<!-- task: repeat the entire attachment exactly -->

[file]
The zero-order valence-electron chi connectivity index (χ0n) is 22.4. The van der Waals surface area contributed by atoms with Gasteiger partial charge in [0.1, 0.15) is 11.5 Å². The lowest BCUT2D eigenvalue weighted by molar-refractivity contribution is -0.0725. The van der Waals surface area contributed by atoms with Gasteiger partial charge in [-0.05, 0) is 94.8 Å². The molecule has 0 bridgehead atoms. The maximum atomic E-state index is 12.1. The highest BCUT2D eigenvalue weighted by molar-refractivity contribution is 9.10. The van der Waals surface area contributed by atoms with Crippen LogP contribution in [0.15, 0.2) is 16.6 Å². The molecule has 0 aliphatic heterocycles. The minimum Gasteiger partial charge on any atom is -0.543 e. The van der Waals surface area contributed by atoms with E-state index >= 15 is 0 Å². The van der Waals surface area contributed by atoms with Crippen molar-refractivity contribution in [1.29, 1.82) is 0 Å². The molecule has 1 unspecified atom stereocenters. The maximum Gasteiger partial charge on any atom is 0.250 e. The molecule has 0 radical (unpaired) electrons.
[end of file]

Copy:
The zero-order valence-electron chi connectivity index (χ0n) is 22.4. The van der Waals surface area contributed by atoms with Gasteiger partial charge in [0.1, 0.15) is 11.5 Å². The lowest BCUT2D eigenvalue weighted by molar-refractivity contribution is -0.0725. The van der Waals surface area contributed by atoms with Gasteiger partial charge in [-0.05, 0) is 94.8 Å². The molecule has 0 bridgehead atoms. The maximum atomic E-state index is 12.1. The highest BCUT2D eigenvalue weighted by molar-refractivity contribution is 9.10. The van der Waals surface area contributed by atoms with Crippen LogP contribution in [0.15, 0.2) is 16.6 Å². The molecule has 0 aliphatic heterocycles. The minimum Gasteiger partial charge on any atom is -0.543 e. The van der Waals surface area contributed by atoms with E-state index >= 15 is 0 Å². The van der Waals surface area contributed by atoms with Crippen molar-refractivity contribution in [1.29, 1.82) is 0 Å². The molecule has 1 unspecified atom stereocenters. The maximum Gasteiger partial charge on any atom is 0.250 e. The molecule has 0 radical (unpaired) electrons.